To-Die-For French Onion Soup
Even your non-soup loving friends and family will drool over this delicious and filling dish
This is not your usual French Onion Soup recipe. It was originally created by Alton Brown, a complete genius when it comes to food, and it combines traditional beef consomme with chicken broth, white wine, and apple cider for an amazingly flavorful taste that is both sweet and hearty. The dish will elicit nothing but raves in your household. If, that is, you can hear the raves over all the slurping.
After making it a few times, I tweaked the original recipe a bit to suit my tastes and cooking style. If you would prefer to see the original, or are curious about my changes, you can find it below.
This is not a quick soup. You need to have about two hours free. You won't need to watch the soup the whole time, but you do need to check it at semi-regular intervals.
- 3 Tbsp salted butter
- 5 medium to large yellow onions, peeled and sliced
- 1 1/4 cup dry white wine
- 10 oz beef consumme
- 10 oz chicken broth
- 1-2 sprigs Fresh thyme
- 1-2 leaves fresh basil
- 1 bay leaf
- 1 loaf French or rustic bread
- 1 cup Gruyere cheese, grated
- salt and pepper, to taste
- Melt butter in a large skillet on medium heat. While the butter melts, tie the thyme sprigs, bay leaf, and basil leaves together with kitchen twine to create a bouquet garni and set aside.
- Layer skillet with onion slices. You should have enough onions for about three layers. After each layer, sprinkle salt on the onions before adding the next layer. Let onions sweat for 15-20 minutes.
- Stir occasionally for 30-45 minutes, allowing the onions to caramelize. Cook until onions are deep brown and significantly reduced in size.
- Turn heat on high. Add white wine and simmer for 10-15 minutes, reducing the liquid.
- Stir in apple cider, chicken broth, and beef consume. Add the bouquet garni. Reduce heat to medium and simmer 20 minutes.
- Slice bread in approximately one inch thick slices. Place slices on cookie sheet and broil for about a minute. Be careful not to overcook the slices. You want a crispy top, not darkly browned or burnt.
- Remove herb bundle and season soup with salt and black pepper. Then, ladle soup into oven safe bowls. Be careful not to overfill the bowls, you want about an inch of space between the surface of the soup and the top of the bowl.
- Place a bread slice in one bowl, on top of the soup, un-toasted side up. Then cover the bread and soup surface with the grated cheese. Repeat for each bowl. Place soup bowls in oven and broil 1-2 minutes, until the cheese turns golden and bubbles.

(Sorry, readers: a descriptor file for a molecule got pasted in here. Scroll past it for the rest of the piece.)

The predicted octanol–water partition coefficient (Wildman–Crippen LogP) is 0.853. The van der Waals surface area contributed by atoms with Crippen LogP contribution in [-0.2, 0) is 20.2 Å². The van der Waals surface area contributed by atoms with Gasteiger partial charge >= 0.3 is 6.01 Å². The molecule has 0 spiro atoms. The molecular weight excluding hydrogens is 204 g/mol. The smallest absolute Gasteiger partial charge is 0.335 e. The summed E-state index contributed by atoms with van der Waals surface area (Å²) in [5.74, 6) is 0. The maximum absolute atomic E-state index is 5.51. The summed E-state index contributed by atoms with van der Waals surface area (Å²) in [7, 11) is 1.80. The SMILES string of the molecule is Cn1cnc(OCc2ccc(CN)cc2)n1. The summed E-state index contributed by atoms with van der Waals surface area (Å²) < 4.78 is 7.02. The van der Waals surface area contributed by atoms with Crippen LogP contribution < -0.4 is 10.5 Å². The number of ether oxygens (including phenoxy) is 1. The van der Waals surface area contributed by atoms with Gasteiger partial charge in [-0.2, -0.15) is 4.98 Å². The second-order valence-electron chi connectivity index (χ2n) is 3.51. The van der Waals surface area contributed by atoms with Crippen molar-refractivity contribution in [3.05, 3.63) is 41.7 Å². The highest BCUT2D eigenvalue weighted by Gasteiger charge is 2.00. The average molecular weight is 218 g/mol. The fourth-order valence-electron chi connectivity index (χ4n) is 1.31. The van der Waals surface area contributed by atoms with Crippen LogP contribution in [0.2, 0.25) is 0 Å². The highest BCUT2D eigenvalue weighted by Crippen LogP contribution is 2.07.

Don't stress about burning the onions when caramelizing! If they burn a little as they cook, don't worry. It won't much affect the taste of the soup. Under caramelized onions will affect the success of the onion soup far more.
if your grocery store is anything like mine, apple cider can be a little tricky to find if it isn't autumn. If you find yourself searching for cider, try looking in the organic or vegetarian section of your grocery. My grocery's organic section is pretty small, but there has always been cider there no matter the time of year.
If you can't find cider in your grocery, however, you can always order it online.
Although you can normally substitute dried herbs for fresh herbs in many recipes, I would advise against that for this recipe. The herbs are tied together with kitchen twine in a bouquet garni and removed after the soup has simmered.
You can tie the herbs together directly before you place them in the soup, but it is easier to simply have the bouquet garni prepared before you begin.
The soup bowls & skillet
This soup is first cooked in a large skillet, at least 10-12 inches, rather than a pot. It is not covered at any point, so you don't need to worry about having a lid for your skillet. After the soup is cooked, it is briefly placed under the broiler in the oven in individual bowls.
If you are unsure if your soup bowls are oven safe, you should err on the side of caution. Plastic bowls will not be safe for the oven, whereas ceramics will more likely be oven safe. If you aren't sure, don't assume. Look up the dish online or test it by filling it with water, putting it on a cookie sheet, and placing it under the broiler for a few minutes. Be warned, if it isn't oven safe, you will most likely ruin your dish.